The result of knowing all points of interaction is the data these interactions create—all of which helps online retailers determine typical user behavior. If they see activity that is very different from the norm, merchants may be able to determine when an account takeover is happening and can hinder the transaction before checkout occurs. This data is particularly helpful when all the other data points around this transaction look like good data points; the transaction probably would have gone through without having this full view beforehand.
This OFD approach profiles the behavior of each user, which is useful to merchants, but
analysis of overall good-user behavior is extremely helpful as well. An OFD approach should monitor user behavior prior to the login and registration, carrying on through when details of an account might be modified, to when a user would come back to see if the product could be retrieved. All those data points are examined to create correlations on how the users are interacting: does this user’s behavior match a previous behavior, or does something in this behavior not look right? This collective data helps merchants know what good user behavior looks like so that they can more easily spot fraudsters.
An Ounce of Prevention is Worth a Pound of Cure
The ease and convenience of online sales have made e-commerce a continually growing business with tremendous potential for those who sell products and services on the Web. Malicious actors, well aware of this lucrative market, are constantly on the lookout for ways to steal a piece of the pie. Merchants cannot drop their guard for one minute lest they risk the loss of money, reputation and consumer confidence. Rather than lowering the barriers to safe transactions for the sake of convenience, retailers can instead implement the proactive security measure of OFD. Its comprehensive anti-fraud strategies create a holistic view that enables online sellers to keep themselves and their customers safer.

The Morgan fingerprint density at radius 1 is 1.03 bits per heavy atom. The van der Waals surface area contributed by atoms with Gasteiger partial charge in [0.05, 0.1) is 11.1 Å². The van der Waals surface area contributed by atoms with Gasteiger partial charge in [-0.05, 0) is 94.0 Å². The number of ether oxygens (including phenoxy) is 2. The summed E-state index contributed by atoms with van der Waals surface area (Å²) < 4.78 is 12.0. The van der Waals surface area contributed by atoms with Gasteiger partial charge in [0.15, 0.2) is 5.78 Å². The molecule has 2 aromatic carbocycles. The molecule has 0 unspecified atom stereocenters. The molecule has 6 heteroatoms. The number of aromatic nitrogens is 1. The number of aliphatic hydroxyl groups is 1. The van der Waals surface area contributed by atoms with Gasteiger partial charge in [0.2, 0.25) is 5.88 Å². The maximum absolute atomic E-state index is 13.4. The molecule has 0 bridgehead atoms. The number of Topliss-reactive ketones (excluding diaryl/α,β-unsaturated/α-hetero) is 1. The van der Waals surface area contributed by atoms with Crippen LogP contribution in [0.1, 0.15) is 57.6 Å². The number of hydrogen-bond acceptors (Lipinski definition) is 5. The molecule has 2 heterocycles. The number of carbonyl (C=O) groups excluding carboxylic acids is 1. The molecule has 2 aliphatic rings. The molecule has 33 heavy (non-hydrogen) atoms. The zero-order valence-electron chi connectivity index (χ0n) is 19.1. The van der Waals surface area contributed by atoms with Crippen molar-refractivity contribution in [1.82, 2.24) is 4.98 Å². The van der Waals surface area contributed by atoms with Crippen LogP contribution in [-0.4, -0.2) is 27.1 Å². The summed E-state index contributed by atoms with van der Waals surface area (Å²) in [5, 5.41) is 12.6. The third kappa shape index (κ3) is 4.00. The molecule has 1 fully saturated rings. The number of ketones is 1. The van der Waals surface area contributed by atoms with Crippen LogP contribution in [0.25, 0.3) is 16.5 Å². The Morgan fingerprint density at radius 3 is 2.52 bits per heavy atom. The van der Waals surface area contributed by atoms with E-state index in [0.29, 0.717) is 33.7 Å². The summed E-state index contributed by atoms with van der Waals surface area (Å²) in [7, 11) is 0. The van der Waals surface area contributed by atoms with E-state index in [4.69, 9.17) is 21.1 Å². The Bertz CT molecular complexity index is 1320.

Ryan Wilk is the director of customer success for NuData Security. Previously, he was manager of Trust and Safety at StubHub and spent eight years with Universal Parks & Resorts in various e-commerce roles. NuData Security predicts and prevents online fraud, protecting businesses from brand damage and financial loss caused by fraudulent or malicious attacks. NuData Security analyzes and scores billions of users per year and services some of the largest ecommerce and Web properties around the globe. To download a full report on OFD best practices, click here .